Motion planning for underactuated systems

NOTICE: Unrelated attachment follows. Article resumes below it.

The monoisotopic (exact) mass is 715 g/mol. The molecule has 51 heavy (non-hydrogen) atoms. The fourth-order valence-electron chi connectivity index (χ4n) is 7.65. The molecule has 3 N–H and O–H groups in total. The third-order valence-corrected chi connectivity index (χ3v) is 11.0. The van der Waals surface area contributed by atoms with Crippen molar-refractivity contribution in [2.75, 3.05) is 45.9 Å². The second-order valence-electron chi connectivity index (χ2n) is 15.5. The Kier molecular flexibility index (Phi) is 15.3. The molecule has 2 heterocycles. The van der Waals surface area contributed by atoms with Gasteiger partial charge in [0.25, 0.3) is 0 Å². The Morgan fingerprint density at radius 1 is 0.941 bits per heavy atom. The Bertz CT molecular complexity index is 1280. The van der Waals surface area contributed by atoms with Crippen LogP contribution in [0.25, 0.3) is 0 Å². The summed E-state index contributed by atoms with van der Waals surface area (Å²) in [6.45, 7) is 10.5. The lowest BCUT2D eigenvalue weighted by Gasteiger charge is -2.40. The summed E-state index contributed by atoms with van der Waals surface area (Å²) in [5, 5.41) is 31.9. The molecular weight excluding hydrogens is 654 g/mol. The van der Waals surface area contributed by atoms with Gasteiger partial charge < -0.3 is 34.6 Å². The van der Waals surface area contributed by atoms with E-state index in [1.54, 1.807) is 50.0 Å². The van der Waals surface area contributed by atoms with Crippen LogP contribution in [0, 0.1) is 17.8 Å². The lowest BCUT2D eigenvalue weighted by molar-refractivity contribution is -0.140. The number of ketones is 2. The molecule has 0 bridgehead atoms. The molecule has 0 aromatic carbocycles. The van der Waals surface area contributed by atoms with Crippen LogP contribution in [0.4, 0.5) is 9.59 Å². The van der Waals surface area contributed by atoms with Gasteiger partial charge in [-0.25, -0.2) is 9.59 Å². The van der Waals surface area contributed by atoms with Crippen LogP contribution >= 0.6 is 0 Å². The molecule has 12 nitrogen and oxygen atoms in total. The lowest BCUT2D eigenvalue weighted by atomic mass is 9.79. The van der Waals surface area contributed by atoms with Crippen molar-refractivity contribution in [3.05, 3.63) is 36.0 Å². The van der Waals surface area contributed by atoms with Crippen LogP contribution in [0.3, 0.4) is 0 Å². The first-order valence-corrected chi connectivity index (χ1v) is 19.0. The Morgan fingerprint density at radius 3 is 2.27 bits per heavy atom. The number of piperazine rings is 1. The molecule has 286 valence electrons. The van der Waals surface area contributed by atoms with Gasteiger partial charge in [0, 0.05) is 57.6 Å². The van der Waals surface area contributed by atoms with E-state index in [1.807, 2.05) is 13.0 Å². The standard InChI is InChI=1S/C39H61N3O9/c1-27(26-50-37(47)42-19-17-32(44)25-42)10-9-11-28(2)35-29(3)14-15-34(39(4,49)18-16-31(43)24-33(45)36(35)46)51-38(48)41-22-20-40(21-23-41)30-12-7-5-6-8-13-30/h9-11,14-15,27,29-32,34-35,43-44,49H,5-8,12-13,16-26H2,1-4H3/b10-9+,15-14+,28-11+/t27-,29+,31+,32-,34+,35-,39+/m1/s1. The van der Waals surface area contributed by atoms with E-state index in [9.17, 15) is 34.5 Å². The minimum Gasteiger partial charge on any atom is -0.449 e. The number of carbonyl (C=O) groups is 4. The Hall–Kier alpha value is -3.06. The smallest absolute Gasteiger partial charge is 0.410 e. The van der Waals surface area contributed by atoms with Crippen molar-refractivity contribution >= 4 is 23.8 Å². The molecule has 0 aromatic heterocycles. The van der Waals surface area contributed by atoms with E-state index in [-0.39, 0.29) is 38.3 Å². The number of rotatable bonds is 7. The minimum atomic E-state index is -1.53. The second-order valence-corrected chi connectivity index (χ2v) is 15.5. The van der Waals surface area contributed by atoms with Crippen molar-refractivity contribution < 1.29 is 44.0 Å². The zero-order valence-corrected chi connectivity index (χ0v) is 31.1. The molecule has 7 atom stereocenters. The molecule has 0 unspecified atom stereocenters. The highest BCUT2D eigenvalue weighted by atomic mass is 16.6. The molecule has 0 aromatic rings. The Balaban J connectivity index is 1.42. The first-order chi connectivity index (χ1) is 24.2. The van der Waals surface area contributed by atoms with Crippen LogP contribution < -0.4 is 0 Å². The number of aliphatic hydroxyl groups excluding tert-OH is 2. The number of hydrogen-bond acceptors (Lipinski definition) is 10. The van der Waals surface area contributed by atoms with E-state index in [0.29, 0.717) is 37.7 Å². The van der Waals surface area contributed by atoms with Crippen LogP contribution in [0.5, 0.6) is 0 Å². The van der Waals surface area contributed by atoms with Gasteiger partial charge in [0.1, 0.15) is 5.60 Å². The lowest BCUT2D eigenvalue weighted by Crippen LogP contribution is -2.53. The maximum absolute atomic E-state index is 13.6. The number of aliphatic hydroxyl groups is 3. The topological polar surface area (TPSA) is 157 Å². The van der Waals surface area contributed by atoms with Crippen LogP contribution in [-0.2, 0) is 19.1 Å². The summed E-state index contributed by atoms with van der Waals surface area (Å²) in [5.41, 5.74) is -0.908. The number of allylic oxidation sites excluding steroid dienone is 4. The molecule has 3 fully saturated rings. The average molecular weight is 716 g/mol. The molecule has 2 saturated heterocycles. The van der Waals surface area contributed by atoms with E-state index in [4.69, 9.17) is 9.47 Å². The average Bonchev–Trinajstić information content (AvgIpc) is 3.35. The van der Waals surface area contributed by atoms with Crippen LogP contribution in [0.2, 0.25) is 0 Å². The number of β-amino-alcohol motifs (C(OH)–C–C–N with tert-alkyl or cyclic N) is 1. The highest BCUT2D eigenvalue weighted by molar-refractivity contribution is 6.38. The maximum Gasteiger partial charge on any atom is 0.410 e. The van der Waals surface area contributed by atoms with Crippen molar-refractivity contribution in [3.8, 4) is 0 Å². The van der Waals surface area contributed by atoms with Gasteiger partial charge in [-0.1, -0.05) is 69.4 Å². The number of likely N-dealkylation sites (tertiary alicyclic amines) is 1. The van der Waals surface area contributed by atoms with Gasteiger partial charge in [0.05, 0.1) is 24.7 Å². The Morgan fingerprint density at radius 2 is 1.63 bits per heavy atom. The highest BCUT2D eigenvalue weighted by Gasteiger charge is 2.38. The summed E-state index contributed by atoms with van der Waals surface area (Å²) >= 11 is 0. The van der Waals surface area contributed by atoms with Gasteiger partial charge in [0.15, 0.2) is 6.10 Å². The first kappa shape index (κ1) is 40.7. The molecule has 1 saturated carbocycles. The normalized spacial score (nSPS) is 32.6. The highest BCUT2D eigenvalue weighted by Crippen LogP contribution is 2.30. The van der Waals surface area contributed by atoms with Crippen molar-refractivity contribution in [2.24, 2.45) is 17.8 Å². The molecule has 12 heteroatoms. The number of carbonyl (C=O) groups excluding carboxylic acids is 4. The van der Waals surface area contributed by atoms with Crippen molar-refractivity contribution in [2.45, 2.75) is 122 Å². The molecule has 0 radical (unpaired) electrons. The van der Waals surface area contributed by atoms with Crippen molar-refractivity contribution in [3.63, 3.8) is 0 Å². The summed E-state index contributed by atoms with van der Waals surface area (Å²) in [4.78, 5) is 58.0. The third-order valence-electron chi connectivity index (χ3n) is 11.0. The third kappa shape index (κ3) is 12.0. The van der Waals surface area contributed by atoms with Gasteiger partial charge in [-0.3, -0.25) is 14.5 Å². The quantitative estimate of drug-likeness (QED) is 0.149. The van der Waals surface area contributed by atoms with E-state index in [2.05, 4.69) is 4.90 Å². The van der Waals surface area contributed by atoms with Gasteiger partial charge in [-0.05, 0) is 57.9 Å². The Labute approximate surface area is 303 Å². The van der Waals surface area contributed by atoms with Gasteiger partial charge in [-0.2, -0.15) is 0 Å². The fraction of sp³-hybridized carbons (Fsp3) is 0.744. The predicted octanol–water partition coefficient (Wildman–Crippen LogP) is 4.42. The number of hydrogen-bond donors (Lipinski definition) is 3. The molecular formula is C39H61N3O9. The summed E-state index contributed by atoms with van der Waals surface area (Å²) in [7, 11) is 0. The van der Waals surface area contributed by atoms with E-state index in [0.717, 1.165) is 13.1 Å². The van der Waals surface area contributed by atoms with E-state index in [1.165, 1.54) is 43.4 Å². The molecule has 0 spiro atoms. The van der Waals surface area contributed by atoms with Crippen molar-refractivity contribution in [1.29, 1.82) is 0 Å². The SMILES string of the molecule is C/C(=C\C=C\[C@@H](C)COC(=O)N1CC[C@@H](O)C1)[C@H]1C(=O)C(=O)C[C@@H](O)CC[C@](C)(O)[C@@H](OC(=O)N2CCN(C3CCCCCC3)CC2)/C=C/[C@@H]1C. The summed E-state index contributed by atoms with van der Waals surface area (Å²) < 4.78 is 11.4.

In Chapter 8 we saw that it was possible to come to a fairly complete understanding of low-order controllability of affine connection control systems, and that this sort of controllability was closely related to the notion of kinematic controllability. Implicit in these observations is that kinematic controllability is useful for motion planning for affine connection control systems. In this chapter we illustrate this by looking in detail at a couple of nontrivial examples. The material in this chapter has been developed only recently in the research literature. As mentioned in Chapter 8, the idea of a kinematic reduction is inspired by the work of Arai, Tanie, and Shiroma , and Lynch, Shiroma, Arai, and Tanie . A first formal definition was given in [Bullo and Lynch 2001], while more complete work followed in the papers [Bullo and Lewis 2003a, Martínez, Cortés, and Bullo 2003b]. The kinematic reduction results of Section 8.3 provide a means of reducing the order of the dynamical systems being considered from two to one. The idea of lowering the complexity of representations of mechanical control systems can be related to numerous previous efforts, including work on hybrid models for motion control systems [Brockett 1993], oscillatory motion primitives [Bullo, Leonard, and Lewis 2000], consistent control abstractions [Pappas and Simić 2002], and maneuver automata [Frazzoli, Dahleh, and Feron 2003]. For a general introduction to motion planning, we refer to [Latombe 1991].
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